Sacred and Profane Love

Sacred and Profane Love

Wednesday, 18 May 2011

Sacred and Profane Love: Pagan & Marion Symbology: The Cult of the Feminine.

...a theology unaware of the unconscious origins of the myth on whose behalf it laboured, would both be victims of unconscious possession and so unwittingly dedicated to the spread of their own unconsciousness...

John P. Dourley
                                                                                                   The Illness That We Are

To understand the agenda that inspires the Sacred and Profane Love, it is not enough to state that Ceres, Proserpine, and the Fountain Cyane are the principle identities of a long sought after classical narrative. Those identities through whom all interpretation must correspond belong to the mythotypes and archetypes of Italian religious culture. The Sacred and Profane Love is a late fifteenth – early sixteenth century ontological investigation into a religious continuum that was presumed to begin within an ancient theology, the supposed prisca theologia.

Of the religions that had existed in ancient Italy at one time or another, almost all had entered through the influence of Greek civilization whose profusion of colonies in southern Italy had earned that area the name of Magna Graecia. Perhaps the greatest religion introduced by the Greeks was the ancient cult of the Magna Mater, imported from Phrygia in Asia Minor and which were later established at Eleusis in Attica around 1356 BC. 

Before we go there, the programme devised for the Sacred and Profane Love reveals a Renaissance consideration that aspires to reconcile three models of religious expression: Alchemy; the Mystery Traditions; and that form of Christianity which developed into the authority of the Holy Roman Church as it was during the latter part of the Quattrocentro. Symbolic traces of the two former systems can be found archetypically in certain deities and rituals of modern Christianity, which itself historically rose from the incorporation of those mystery schools that were contemporary with the early cult of Christ. Through accretion, some rites of the mystery schools were absorbed into the politically unifying Holy Roman Church. Language reveals that certain Christian rites were familiar to the pagan ceremonies, which indicates that the Mysteries and the cult of Christ were never strictly opposed in tradition, the Holy Roman Church assimilating and offering a continuation of those older traditions. According to the writings of Professor Edwin Hatch The Influence of Greek Ideas on Christianity, language associates the rite of Baptism with the Greek mysteries:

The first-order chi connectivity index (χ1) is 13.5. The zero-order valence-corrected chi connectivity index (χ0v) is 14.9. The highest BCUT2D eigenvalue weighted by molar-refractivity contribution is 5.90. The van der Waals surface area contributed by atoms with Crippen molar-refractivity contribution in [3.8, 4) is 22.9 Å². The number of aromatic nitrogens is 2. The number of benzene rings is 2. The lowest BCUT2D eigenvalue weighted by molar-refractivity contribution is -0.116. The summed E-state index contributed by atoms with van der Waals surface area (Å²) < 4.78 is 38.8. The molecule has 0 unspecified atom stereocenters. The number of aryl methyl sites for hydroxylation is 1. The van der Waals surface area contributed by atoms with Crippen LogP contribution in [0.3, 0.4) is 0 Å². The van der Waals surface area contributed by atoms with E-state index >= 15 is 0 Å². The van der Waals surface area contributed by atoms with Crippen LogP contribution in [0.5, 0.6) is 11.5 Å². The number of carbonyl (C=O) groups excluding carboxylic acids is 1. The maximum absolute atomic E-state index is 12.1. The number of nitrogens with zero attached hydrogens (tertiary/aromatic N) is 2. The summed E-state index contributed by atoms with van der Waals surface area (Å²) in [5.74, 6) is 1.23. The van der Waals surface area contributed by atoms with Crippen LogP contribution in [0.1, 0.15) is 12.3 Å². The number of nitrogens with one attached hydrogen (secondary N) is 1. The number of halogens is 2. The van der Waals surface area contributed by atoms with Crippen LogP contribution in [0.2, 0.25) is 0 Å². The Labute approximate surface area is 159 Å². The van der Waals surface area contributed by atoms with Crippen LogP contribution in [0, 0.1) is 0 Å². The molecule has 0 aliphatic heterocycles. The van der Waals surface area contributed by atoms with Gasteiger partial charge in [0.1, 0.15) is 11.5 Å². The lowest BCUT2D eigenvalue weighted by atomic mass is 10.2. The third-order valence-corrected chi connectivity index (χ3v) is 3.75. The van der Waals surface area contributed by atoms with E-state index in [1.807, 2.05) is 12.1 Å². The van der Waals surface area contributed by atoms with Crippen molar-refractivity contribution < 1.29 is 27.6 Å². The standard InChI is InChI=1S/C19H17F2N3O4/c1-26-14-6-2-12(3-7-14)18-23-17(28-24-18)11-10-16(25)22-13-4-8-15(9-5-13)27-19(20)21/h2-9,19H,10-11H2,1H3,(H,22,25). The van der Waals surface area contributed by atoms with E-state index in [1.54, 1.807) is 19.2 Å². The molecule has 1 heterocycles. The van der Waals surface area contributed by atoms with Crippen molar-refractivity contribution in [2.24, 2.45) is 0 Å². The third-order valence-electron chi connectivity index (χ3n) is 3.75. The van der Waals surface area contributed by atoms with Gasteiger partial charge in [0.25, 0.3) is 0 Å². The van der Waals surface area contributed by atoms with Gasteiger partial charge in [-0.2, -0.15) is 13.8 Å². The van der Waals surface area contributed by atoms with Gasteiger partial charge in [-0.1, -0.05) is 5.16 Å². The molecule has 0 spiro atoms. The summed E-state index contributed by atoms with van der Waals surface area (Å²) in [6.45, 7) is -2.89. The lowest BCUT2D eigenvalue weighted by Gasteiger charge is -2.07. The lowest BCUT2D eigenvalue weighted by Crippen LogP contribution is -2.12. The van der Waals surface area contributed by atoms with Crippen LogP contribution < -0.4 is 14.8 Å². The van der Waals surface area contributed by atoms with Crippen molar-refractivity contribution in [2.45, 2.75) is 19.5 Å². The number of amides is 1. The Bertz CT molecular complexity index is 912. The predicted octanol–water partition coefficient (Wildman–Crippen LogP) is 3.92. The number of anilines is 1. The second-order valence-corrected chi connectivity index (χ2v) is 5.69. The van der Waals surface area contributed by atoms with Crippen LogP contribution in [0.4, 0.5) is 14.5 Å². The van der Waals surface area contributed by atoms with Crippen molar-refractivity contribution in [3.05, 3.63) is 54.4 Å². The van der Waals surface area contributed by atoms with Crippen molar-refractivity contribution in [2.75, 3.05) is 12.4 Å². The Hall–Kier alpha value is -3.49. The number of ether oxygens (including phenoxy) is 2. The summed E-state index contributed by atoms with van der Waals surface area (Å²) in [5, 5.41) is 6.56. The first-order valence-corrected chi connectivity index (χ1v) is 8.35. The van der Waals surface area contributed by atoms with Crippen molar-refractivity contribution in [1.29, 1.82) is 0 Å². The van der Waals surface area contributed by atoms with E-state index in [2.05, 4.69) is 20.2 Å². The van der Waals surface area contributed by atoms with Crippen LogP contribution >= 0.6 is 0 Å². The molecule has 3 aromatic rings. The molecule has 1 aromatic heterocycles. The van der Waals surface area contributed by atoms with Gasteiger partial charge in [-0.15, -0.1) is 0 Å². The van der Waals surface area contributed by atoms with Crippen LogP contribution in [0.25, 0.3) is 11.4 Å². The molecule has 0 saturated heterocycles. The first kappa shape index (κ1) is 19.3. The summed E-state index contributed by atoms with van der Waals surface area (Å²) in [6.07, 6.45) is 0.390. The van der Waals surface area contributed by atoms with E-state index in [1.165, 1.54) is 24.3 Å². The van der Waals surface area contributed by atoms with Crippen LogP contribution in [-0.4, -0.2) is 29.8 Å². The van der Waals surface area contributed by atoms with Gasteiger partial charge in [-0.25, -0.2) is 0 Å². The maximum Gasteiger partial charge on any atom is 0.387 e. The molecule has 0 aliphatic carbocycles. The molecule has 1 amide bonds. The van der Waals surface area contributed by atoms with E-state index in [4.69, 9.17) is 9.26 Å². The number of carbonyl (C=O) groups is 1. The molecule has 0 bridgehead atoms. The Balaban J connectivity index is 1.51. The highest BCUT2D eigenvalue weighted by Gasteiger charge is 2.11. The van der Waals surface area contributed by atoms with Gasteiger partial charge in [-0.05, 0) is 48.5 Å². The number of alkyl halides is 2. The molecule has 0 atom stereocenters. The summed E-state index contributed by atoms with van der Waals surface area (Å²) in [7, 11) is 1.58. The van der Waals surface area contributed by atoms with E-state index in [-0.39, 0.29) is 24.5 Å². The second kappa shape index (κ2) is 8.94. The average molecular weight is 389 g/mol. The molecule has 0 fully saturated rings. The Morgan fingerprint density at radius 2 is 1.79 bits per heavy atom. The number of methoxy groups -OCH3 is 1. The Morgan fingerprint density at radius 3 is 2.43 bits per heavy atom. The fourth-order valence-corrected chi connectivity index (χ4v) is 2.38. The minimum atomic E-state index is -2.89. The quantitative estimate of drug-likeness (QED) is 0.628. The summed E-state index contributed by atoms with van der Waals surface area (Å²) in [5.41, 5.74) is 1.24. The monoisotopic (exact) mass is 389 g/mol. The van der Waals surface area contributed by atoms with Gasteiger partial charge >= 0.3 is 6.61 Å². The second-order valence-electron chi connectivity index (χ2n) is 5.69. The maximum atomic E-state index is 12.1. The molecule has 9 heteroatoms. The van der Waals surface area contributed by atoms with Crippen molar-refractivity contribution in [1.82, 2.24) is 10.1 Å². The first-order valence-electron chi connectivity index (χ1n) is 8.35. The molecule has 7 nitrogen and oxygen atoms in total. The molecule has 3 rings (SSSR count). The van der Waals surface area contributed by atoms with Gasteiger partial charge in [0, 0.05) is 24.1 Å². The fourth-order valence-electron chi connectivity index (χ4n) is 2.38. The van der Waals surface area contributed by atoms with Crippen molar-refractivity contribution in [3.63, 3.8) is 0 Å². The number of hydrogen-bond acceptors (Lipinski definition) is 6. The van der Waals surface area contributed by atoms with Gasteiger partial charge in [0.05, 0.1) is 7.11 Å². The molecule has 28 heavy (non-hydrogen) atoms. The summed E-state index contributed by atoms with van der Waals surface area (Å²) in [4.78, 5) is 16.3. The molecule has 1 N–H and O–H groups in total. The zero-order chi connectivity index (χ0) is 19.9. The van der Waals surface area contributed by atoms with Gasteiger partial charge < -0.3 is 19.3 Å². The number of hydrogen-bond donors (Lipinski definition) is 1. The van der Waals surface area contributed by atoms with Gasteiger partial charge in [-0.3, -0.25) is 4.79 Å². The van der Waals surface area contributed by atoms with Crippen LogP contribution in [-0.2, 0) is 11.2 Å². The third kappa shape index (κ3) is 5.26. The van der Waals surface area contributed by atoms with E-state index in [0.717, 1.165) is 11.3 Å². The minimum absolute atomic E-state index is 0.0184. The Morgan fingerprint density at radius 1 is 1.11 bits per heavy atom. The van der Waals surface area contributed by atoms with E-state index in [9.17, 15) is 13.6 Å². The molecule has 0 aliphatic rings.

"So early as the time of Justin Martyr, we find a name given to Baptism which comes straight from the Greek mysteries, the name “enlightenment”, photismos... The term mysterion is applied to Baptism and with it comes a whole series of technical terms unknown to the Apostolic Church but well known to the mysteries, and explicable only through ideas and usage's peculiar to them. Thus we have words expressive of either the rite or act of initiation, like muesis, telete, teleiosis, mystagogia; of the agent or minister, like mystagogis, of the subject, like muetheis, or, with reference to the unbaptised, amuetos. In this terminology we can more easily trace the influence of the mysteries than that of the New Testament...”[1]